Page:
(Bloomberg) -- As Boris Johnson battles to save his political career over the so-called partygate allegations, the opposition Labour Party may have revealed where it sees its best chance of bringing him down.

During an otherwise relatively benign -- by recent standards -- session of Prime Minister’s Questions on Wednesday, Labour leader Keir Starmer zeroed in on two statements made last month by Johnson that he said showed the prime minister had misled the House of Commons -- regarded as a resigning offense under the ministerial code. 

“Will he now resign?” Starmer asked.

While Johnson rebuffed Starmer and multiple Labour lawmakers who spoke later, their attack line illustrates the danger he faces. Some Conservative MPs have said they will wait for a government report into allegations of rule-breaking parties in Downing Street in the pandemic before deciding if they still back his leadership.

The Partygate Scandal: What Boris Johnson Has Said So Far

The question of whether Johnson has misled Parliament over the allegations looms large. As the reports have multiplied, his words to the chamber in December are coming under ever more scrutiny.

“All guidance was followed completely in Number 10,” Johnson replied to Starmer on Dec. 1. A week later, he said: “I have been repeatedly assured since these allegations emerged that there was no party and that no Covid rules were broken.”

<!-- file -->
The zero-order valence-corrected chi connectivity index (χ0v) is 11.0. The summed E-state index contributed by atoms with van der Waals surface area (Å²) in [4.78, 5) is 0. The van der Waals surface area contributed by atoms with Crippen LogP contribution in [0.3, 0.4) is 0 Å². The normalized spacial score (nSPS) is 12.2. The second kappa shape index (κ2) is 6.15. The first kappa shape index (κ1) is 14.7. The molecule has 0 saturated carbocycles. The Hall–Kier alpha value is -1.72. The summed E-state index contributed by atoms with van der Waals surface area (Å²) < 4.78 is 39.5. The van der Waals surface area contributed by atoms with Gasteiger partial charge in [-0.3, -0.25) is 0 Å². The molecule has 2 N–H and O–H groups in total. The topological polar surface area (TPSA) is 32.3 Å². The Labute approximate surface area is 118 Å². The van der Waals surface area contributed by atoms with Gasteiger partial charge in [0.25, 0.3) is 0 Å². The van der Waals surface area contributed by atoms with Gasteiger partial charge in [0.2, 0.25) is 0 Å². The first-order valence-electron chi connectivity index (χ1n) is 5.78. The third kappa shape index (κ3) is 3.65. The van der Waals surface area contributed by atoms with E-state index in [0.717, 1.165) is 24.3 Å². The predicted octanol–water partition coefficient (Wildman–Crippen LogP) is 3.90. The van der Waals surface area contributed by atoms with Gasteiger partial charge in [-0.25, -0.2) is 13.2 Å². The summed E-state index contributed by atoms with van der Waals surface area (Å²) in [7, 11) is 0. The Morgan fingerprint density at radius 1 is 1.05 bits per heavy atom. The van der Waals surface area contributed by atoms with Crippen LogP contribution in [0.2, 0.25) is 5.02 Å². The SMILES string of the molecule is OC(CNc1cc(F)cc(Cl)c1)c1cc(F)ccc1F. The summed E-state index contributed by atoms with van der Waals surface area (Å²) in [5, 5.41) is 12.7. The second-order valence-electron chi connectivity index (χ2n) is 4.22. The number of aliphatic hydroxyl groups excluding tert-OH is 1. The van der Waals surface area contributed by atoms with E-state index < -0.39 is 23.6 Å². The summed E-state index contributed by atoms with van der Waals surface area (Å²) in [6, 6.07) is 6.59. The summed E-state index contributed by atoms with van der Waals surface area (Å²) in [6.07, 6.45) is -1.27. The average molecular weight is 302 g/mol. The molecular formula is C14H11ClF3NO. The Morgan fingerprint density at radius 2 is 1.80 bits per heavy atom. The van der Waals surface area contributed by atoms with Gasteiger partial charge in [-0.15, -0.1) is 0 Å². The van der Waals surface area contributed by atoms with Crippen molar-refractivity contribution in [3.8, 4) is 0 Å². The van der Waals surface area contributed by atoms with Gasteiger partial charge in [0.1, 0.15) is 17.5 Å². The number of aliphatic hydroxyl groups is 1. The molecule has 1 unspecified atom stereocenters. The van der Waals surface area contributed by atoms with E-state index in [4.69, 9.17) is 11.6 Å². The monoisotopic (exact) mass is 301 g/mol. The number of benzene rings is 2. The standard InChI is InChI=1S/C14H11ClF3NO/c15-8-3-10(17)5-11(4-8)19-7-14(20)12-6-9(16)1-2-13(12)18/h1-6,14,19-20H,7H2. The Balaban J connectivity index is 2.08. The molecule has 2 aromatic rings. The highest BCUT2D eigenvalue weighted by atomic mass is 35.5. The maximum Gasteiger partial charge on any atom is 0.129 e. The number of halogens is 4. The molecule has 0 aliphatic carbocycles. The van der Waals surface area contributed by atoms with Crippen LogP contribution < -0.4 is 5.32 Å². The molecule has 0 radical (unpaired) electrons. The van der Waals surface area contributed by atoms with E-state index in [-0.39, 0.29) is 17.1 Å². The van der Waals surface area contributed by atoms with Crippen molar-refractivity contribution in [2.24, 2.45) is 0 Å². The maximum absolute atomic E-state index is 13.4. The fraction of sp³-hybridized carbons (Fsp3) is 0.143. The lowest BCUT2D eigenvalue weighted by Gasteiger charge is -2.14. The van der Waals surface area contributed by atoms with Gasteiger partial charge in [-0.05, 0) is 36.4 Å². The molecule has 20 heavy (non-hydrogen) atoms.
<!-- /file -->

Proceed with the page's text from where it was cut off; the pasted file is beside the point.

Johnson has since said he attended a drinks reception in his Downing Street garden in May 2020, though he insisted he thought it was a “work” gathering. Then this week, his office confirmed Johnson and his staff also gathered to celebrate the premier’s birthday in June 2020. A senior civil servant, Sue Gray, is investigating if those events and more than a dozen others were parties and therefore rule-breaking.

For his critics, Johnson’s presence at the two gatherings casts his statements to the Commons in an entirely different light. The police began their own inquiry on Tuesday, though it’s not clear which events are subject to the probe.

On Wednesday, Starmer got Johnson to acknowledge in a roundabout way that if he was found to have knowingly misled the House of Commons, he should resign. That remains unlikely, regardless of what the government probe, and a separate police inquiry, conclude on the Downing Street events.

Tory MPs will make their own decision about whether to bring Johnson down. But Starmer’s line of attack shows he will try to make it an unavoidable one.

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